Serindar Brickback had a fairly generic past. He was born in a vale to two relatively poor parents who owned a farm. From a young age he was expected to help out; mending fences, milking their one decrepit cow, and reaping the wheat whenever harvest time came. Each year his father and mother earned just enough to keep the farm from being taken by the local lord. He expected he would be married off to one of the neighbor girls, settle down on a plot of land of his own, and walk the path of his father.
That didn’t happen.
When he was 22, Serindar’s hot head got the best of him when the local lord’s tax collector decided to teach the Brickback’s a lesson and tossed a torch onto a stack of wheat that was being prepared for the mill. He took a pitchfork and jabbed it into the side of the tax collector’s horse. He was aiming for the tax collector, but he wasn’t particularly good with his hands. That turned out to be a stroke of luck; instead of being killed in front of his parents, he was hauled away to serve the rest of his life in prison, repaying his debt to the realm.
He was transported hundreds of miles from his home, to work in a salt mine. He was given a daily quota – anything he brought in above his quota would go to releasing him from prison early. Serindar spent the next 12 years breaking his back in the mines, intending to escape from the hellish mines as quickly as possible. When he was sure he’d had enough, he petitioned the warden for release, only to find that the extra work had been converted to coin, and delivered to his family. They’d been given a choice: Keep the money, or apply it to their son’s sentence.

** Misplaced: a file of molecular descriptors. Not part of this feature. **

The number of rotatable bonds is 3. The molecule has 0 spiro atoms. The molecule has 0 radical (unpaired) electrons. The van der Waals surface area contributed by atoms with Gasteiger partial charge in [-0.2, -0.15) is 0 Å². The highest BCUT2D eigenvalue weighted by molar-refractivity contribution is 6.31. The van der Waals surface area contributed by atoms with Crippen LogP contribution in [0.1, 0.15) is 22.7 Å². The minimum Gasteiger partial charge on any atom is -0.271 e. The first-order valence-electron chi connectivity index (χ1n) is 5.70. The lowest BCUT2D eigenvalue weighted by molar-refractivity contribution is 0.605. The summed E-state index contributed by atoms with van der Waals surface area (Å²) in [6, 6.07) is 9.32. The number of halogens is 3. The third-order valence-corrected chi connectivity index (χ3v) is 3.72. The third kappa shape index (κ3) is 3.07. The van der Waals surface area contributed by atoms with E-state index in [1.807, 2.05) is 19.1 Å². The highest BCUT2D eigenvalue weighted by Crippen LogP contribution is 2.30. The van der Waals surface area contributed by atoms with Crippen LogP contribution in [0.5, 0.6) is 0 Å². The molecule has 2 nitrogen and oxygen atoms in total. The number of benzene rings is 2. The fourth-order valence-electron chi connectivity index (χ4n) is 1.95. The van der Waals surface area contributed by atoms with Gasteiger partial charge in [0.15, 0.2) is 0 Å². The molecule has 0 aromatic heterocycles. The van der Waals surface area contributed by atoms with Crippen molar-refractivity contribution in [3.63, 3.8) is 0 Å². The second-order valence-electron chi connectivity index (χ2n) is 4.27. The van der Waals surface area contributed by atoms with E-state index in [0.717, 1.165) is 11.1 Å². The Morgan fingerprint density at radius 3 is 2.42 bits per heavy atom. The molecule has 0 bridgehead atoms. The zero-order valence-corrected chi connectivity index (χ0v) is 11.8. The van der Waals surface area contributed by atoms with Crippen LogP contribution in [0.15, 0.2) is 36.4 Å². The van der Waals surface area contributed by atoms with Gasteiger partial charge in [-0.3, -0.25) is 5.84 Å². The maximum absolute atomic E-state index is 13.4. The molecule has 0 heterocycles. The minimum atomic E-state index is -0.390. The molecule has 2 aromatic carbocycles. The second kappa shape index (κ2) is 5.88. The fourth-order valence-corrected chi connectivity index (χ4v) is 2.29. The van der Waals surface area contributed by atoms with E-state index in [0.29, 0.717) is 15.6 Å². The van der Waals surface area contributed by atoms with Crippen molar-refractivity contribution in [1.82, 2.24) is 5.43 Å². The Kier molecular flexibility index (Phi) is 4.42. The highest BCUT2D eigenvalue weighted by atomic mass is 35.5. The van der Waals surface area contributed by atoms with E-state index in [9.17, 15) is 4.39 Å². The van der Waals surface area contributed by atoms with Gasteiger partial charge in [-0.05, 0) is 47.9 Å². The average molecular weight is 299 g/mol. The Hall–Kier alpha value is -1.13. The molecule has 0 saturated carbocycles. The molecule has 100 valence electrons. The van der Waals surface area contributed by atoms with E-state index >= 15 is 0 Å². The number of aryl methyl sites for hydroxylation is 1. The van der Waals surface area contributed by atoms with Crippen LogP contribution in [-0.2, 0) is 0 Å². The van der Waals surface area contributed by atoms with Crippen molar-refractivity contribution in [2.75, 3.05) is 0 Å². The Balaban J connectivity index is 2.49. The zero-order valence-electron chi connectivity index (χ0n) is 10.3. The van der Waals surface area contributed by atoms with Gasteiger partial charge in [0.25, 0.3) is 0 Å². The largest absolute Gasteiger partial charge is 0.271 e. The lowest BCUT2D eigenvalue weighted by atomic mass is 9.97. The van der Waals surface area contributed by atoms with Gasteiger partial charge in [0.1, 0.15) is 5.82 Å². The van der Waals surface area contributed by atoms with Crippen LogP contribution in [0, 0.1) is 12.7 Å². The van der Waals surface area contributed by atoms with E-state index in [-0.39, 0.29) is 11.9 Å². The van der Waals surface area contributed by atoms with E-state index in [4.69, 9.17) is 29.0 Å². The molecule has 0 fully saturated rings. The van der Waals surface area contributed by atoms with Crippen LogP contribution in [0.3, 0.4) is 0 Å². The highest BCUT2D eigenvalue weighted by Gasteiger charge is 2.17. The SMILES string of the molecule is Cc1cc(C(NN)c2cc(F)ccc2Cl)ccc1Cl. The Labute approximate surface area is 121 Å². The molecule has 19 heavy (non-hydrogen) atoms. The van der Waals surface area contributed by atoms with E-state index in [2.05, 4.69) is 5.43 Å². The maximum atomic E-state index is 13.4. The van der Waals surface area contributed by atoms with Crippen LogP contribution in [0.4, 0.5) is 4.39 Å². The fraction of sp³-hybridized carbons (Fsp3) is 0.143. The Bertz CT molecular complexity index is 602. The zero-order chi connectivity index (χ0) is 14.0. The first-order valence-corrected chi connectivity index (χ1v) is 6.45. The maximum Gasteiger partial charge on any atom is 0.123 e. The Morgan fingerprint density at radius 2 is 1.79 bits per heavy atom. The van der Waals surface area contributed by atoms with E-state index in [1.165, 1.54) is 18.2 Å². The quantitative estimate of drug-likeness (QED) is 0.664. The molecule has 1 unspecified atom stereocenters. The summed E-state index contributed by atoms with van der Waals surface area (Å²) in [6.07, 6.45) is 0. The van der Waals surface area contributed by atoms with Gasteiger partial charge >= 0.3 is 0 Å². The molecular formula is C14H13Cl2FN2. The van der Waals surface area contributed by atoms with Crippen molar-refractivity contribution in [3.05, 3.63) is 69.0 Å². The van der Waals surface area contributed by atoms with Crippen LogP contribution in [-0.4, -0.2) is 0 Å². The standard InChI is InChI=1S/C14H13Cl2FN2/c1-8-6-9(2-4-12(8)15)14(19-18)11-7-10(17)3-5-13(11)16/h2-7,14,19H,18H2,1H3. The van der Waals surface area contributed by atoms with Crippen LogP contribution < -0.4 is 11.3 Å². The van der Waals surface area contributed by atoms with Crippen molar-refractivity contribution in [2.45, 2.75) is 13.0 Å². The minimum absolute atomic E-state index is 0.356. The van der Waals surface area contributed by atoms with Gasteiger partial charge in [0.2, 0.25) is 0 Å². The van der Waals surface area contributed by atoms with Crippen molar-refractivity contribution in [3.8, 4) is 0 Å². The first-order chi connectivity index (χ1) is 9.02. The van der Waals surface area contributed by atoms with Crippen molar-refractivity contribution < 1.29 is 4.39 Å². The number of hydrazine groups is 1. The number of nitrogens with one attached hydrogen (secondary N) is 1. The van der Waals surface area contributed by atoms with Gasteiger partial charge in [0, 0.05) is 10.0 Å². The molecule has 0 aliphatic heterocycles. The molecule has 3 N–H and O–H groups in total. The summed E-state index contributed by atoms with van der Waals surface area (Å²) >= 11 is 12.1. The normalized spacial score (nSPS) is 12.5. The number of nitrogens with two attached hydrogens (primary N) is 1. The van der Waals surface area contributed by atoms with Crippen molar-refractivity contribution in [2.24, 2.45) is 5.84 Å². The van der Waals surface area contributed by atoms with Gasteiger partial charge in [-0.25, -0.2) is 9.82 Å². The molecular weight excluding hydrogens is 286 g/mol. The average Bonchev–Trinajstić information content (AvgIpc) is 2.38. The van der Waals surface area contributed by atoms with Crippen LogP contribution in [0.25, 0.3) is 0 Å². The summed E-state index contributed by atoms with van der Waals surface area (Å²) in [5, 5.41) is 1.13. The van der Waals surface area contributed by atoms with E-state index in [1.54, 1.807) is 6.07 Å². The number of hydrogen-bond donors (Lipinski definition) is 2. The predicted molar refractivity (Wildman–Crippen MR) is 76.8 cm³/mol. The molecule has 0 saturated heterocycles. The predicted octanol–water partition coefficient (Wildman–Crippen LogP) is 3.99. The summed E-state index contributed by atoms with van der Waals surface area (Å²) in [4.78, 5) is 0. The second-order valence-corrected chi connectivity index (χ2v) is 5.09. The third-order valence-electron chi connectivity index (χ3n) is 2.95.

They chose to spend the money.
He spent another 5 years in the mine, letting his anger fester and grow while his family grew wealthier off his hard work. At the age of 39, he was released from prison, his debt to society paid, or so they said. He was given a dagger, a day’s wages, (3 silver pieces and 2 coppers) and a loaf of stale bread. Hundreds of miles away from home, having spent most of his adult life in prison, he was a free man without a direction.
He started to make his way home. At least, he thought he was. He wasn’t sure which direction he’d originally lived, and it had been so long that he could barely remember the name of the valley he’d lived in. The first night on the road, in his threadbare clothes, he ate the whole loaf of bread and used a rock for a pillow. He awoke in the morning shivering, with a man standing over him. The man was a bandit, and demanded that Serindar hand over all of his valuables, including the knife and whatever gold he might have on him.
Serindar was no stranger to bullies; you didn’t last in the salt mines without learning one important lesson: how to survive. The bandit was the first man that Serindar killed, but he wouldn’t be the last. Finally with a pair of boots on his feet, a few more coins in his pouch, and a better weapon, he felt ready to face the world. Taking a leaf out of the bandit’s book, he began his own con game, demanding tolls on roads, waylaying weak travelers, and taking their money for his own. He avoided the thorps and villages, preferring the company of the fireflies and the stars at night.
Of course, it couldn’t last. One day, he was bound to cross the wrong person, or the law would catch up with him again. His luck would have to run out, as it did for everyone.
And of course, it did.